The SEC’s case against Ripple is incredibly irresponsible, not to mention unfair and devoid of due process. The SEC provided consumers and investors with over a decade’s worth of ambiguous and inconsistent public signals on XRP while billions of tokens traded on secondary markets prior to its case. According to the evidence presented in the lawsuit, the SEC provided Ripple with even more ambiguous instructions in private.

The Ripple case has revealed the full ambiguity of the country’s laws and regulations regarding the regulation of not only XRP but all cryptocurrencies. This is the very situation where Congress needs to intervene and make use of its power to establish a detailed regulatory framework for digital assets. Sen. Pat Toomey (R-PA) accused Gensler of “not sharing with us” the standards the SEC is using to regulate cryptocurrency during a Senate Banking Committee hearing this month. Gensler was questioned about his lackadaisical and uneven treatment of cryptocurrency. Even though both XRP and Bitcoin are primarily used in commercial transactions and not as investments, Gensler provides hazy explanations as to why the SEC views XRP as a security while Gensler views both as commodity. Gensler raises the possibility of having complete jurisdiction over all Ethereum network transactions anywhere in the globe in a recent lawsuit against a market influencer.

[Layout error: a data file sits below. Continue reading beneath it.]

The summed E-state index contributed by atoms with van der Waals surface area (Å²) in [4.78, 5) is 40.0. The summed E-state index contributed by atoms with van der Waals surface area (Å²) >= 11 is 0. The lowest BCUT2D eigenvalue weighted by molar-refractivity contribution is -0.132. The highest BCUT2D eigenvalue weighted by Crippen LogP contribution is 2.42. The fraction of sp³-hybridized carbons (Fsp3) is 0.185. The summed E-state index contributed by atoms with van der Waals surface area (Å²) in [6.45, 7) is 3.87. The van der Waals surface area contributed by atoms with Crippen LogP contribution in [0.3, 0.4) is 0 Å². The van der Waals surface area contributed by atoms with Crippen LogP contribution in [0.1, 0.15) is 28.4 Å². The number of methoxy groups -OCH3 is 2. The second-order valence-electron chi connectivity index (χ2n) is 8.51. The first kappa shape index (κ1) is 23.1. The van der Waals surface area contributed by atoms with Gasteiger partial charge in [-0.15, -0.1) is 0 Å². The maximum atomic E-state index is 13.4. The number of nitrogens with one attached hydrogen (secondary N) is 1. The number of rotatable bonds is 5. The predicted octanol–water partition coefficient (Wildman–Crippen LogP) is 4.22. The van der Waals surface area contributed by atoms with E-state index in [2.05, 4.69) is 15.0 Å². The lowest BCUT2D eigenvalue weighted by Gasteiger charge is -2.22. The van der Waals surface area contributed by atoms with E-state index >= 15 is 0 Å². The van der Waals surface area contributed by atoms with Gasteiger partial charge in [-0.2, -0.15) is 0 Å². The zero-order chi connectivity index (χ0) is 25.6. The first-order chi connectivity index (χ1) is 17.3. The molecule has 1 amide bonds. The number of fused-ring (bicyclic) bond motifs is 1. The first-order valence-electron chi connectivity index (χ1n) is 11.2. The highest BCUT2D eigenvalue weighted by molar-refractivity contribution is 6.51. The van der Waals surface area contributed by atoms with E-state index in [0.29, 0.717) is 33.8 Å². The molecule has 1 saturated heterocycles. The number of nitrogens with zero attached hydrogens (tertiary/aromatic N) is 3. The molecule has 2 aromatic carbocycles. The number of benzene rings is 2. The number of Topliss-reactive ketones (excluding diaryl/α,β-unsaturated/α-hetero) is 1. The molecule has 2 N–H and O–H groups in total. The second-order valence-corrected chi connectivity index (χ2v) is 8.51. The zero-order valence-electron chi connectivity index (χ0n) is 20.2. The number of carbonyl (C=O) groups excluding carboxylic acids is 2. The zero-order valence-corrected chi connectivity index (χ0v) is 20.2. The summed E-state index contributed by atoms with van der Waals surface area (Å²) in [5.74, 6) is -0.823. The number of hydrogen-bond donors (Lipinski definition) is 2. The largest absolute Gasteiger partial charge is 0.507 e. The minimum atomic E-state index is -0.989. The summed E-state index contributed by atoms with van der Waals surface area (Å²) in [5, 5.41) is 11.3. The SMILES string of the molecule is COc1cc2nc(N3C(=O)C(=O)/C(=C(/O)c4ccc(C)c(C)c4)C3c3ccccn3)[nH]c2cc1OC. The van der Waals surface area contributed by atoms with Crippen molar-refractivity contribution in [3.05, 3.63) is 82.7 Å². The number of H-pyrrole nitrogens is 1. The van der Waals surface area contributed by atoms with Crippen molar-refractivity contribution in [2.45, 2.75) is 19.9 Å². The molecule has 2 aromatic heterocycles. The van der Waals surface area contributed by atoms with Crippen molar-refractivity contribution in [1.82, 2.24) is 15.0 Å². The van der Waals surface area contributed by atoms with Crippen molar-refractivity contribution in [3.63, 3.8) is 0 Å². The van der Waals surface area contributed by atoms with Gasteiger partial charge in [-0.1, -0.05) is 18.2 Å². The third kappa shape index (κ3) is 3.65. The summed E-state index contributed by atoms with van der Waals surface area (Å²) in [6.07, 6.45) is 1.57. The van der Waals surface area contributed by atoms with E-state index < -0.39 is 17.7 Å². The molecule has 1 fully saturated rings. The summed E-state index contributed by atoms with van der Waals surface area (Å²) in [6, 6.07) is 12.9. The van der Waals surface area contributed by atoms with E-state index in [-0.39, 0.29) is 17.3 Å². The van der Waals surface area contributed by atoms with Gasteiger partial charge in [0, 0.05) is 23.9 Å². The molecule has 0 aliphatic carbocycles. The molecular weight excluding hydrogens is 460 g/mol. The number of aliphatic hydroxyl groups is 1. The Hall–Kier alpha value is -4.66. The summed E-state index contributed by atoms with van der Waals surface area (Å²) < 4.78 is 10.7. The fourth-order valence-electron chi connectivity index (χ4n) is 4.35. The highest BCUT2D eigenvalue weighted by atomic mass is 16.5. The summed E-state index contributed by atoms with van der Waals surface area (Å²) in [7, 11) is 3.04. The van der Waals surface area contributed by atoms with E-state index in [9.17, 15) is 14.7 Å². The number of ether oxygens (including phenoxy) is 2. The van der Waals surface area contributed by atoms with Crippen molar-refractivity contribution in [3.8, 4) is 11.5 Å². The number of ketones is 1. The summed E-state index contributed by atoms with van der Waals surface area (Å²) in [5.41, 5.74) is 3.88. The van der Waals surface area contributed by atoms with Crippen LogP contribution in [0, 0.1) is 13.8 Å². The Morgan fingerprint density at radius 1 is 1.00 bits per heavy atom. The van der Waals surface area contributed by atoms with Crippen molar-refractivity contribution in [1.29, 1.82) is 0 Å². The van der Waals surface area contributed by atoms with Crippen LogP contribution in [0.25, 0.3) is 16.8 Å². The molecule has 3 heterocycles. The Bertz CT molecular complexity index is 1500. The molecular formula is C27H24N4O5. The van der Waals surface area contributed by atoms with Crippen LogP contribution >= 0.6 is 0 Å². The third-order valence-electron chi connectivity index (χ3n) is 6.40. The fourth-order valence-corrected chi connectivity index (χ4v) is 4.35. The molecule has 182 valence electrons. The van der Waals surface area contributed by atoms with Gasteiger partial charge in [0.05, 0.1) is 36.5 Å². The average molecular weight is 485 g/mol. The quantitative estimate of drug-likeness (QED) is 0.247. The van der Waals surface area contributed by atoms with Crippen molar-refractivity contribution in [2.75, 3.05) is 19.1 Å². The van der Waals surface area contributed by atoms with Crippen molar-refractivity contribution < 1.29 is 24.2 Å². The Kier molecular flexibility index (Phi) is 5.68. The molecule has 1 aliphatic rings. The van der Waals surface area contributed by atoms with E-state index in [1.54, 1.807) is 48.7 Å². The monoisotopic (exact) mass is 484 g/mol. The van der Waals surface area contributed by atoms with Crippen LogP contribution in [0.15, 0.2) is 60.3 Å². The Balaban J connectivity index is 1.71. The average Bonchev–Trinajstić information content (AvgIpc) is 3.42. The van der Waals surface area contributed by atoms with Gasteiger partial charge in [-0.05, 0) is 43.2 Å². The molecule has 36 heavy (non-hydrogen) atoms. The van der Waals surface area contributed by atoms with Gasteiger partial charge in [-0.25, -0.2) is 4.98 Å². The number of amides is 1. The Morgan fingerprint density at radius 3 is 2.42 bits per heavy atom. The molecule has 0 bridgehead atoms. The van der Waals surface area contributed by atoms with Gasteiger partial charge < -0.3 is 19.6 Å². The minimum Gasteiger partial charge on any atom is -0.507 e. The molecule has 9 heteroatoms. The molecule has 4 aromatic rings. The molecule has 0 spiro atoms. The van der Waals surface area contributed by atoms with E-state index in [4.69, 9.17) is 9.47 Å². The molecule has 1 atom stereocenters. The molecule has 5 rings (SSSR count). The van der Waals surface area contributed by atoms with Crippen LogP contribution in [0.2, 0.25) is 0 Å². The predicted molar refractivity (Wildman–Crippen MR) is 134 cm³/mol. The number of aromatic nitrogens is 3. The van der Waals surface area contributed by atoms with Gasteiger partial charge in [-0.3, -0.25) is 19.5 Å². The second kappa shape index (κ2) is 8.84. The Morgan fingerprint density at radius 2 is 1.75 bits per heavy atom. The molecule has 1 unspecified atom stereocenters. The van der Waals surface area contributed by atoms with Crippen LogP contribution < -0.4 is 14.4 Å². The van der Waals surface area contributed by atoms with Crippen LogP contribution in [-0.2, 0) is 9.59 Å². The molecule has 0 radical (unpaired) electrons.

More than 73,000 XRP token owners, who were directly damaged by the SEC’s claim that all XRP tokens are investment contracts in Ripple, were given amici status by the court in the lawsuit in October of last year. When the SEC’s action destroyed the value of their possessions, according to their attorney John Deaton, the vast majority of them had no awareness of or relationship to Ripple. Deaton describes the SEC’s legal theory as “dangerous” and a threat to all consumers and owners of digital assets.

In addition to establishing a fair and just standard for the protection of cryptocurrency investors, the outcome of the SEC case against Ripple is crucial because it will serve as a test case for establishing restrictions intended to prevent overreach by federal agencies seeking to increase their power at the expense of efficiency. Because of its effectiveness, adaptability, and immense utility in the financial markets, cryptocurrency is popular and on the rise. However, these advantages can simply be eliminated by overbearing and intrusive regulation. The final judge of these matters is Congress, which urgently has to take action to establish a clear framework for crypto regulation and to curtail the SEC’s authority to occupy areas where it has no business being.